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Conscious Cogn. 2011 Jun;20(2):173-80. doi: 10.1016/j.concog.2011.01.003. Epub 2011 Feb 5.

What you cannot see can help you: the effect of exposure to unreportable stimuli on approach behavior.

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  • 1Derner Institute, Adelphi University, Box 701, Garden City, NY 11530, United States. researchberger@yahoo.com

Abstract

We examined effects of exposure to unreportable images of spiders on approach towards a tarantula. Pretests revealed awareness of the stimuli was at chance. Participants high or low (top and bottom 15%) on fear of spiders were randomly assigned to receive computer-generated exposure to unreportable pictures of spiders or outdoor scenes. They then engaged in a Behavioral Approach Task (BAT) with a live tarantula. Non-fearful participants completed more BAT items than spider-fearful individuals. Additionally, as predicted, a significant interaction (F(1,48)=5.12, p<.03) between fear of spiders and stimulus demonstrated that spider-fearful participants exposed to spiders completed more BAT items than spider-fearful participants exposed to control stimuli (but not as many as non-fearful participants). The findings support the hypothesis that exposure to unreportable feared stimuli promotes approach towards the feared object. Future research and clinical implications were discussed.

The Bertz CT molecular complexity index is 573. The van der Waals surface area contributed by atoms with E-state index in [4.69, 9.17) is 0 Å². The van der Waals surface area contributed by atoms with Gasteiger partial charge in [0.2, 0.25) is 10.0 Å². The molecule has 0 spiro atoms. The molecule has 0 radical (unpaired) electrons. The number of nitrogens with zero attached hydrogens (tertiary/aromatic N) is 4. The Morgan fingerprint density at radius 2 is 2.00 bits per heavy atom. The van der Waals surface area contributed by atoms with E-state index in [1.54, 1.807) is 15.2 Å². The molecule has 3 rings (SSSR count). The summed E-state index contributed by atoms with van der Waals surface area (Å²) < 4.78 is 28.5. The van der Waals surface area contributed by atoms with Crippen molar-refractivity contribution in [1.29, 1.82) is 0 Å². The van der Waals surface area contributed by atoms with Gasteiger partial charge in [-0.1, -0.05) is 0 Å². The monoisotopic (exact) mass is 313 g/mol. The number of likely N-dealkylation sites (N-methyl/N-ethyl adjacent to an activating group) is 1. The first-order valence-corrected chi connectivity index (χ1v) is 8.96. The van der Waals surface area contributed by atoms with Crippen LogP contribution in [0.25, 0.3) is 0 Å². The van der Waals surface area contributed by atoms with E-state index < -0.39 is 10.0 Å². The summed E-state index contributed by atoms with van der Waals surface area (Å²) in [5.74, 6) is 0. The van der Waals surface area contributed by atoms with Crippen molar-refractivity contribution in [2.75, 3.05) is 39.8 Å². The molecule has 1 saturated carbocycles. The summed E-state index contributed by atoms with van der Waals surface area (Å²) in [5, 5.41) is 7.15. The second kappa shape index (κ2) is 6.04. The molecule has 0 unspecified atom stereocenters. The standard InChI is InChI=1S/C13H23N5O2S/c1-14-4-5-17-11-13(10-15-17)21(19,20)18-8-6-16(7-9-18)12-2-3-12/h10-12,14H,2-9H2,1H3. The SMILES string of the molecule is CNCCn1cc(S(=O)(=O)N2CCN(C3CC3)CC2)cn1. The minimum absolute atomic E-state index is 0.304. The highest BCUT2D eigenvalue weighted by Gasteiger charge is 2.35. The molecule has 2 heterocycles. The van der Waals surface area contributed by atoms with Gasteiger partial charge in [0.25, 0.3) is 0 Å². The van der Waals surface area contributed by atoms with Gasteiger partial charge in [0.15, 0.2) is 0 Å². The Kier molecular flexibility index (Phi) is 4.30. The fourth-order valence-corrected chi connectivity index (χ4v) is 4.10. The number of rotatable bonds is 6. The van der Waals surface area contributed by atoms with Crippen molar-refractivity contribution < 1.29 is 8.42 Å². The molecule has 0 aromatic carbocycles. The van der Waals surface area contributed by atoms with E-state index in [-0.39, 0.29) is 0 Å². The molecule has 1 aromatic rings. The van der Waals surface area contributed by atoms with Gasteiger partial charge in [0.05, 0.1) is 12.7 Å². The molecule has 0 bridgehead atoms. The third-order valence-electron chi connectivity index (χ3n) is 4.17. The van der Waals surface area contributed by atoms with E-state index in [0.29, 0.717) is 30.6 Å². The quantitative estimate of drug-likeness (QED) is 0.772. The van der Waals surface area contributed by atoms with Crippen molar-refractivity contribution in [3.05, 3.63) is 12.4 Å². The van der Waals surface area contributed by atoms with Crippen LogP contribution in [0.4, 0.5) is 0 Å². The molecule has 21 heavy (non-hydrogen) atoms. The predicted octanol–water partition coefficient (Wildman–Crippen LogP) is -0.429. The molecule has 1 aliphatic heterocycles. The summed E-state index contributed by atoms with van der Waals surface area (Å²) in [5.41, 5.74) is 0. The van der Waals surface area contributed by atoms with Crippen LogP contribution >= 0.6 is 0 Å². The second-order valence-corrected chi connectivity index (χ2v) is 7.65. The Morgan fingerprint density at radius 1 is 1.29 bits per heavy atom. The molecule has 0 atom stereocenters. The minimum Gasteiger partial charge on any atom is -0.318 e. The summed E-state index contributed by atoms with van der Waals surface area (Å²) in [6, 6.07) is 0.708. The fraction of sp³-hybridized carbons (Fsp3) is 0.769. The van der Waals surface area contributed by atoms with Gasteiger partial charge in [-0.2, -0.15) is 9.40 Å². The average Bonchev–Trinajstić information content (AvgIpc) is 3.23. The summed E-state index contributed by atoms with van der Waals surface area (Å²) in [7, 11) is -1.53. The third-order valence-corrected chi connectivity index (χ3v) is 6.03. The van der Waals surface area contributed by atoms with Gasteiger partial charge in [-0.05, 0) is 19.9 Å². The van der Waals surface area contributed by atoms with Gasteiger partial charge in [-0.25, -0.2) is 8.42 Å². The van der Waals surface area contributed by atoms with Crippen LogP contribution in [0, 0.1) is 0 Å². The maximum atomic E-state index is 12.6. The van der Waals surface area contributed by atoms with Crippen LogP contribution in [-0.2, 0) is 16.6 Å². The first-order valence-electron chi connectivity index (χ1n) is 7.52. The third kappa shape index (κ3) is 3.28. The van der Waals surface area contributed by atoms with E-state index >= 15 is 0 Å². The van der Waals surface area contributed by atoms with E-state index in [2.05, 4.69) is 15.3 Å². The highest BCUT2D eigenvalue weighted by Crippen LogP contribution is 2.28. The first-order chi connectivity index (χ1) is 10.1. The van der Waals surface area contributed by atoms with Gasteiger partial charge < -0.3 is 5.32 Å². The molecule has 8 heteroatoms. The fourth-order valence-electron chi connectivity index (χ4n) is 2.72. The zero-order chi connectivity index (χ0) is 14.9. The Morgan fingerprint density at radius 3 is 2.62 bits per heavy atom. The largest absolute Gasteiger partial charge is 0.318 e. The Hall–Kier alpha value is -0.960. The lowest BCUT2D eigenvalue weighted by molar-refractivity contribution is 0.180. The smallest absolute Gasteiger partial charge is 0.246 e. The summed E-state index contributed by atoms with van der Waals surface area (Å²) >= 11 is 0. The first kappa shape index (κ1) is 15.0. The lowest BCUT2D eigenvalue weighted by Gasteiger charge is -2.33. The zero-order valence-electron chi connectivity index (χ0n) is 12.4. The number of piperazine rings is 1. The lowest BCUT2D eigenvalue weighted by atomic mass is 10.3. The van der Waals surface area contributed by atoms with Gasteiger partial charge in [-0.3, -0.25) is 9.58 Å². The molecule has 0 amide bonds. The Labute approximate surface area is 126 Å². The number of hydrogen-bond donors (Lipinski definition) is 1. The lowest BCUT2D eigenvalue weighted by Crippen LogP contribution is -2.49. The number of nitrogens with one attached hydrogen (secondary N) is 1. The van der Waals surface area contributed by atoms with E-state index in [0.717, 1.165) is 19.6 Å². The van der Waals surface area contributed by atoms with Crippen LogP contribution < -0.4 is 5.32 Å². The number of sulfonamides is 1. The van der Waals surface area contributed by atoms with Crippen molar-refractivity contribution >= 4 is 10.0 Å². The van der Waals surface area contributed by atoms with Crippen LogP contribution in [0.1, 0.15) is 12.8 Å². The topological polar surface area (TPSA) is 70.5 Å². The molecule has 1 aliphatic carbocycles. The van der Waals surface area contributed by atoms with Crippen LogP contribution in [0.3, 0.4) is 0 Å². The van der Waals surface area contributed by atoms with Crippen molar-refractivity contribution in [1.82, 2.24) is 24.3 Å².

Copyright © 2011 Elsevier Inc. All rights reserved.

PMID:
21300558
[PubMed - indexed for MEDLINE]
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